FRANKFURT (Reuters) - Climate groups including Greenpeace and Deutsche Umwelthilfe called on Monday for sport-utility vehicles (SUVs) to be banned as part of a wider campaign to curb pollution by the auto industry.
Carmakers should stop developing large, heavy cars and vehicles with combustion engines, the “Exit” consortium said at a press conference on the eve of the Frankfurt auto show.
“As long as SUVs rather than small electric vehicles dominate automotive transport, cars will remain the problem child for us climate activists,” the consortium said.
Volkswagen’s (VOWG_p.DE) chief executive Herbert Diess has agreed to meet activists from “Sand in the Gearbox” for a debate about the auto industry on Monday night.
The German automaker is preparing to launch a raft of hybrid and electric vehicles to try to banish a diesel emissions cheating scandal which has cost the company more than 30 billion euros (26.8 billion pounds) in refit costs and fines.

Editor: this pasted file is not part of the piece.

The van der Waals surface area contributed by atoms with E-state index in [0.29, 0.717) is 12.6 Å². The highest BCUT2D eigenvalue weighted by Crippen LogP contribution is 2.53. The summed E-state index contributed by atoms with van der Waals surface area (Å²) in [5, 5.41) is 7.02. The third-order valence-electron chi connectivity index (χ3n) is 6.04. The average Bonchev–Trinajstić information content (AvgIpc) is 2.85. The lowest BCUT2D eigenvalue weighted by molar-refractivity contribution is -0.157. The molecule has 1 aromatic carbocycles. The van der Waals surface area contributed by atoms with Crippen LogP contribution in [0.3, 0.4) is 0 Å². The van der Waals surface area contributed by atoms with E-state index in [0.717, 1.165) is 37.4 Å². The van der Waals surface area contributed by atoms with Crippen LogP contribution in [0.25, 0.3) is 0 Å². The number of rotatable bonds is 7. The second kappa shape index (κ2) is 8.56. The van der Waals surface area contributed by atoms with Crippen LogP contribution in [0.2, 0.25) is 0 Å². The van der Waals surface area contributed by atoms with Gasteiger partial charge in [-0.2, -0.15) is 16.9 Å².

Hybrid vehicles can help cut carbon dioxide pollution, carmakers say.
“These fake arguments brought forward by the industry are exactly the reason why we are taking to the streets,” said a spokeswoman for Sand in the Gearbox, which has called for a blockade of the Frankfurt show and increased use of bicycles.
Activists say job losses among the auto industry’s 800,000 workers in Germany could be recouped via extra investments in public transport and railways.
Reporting by Ilona Wissenbach and Edward Taylor; Editing by Mark Potter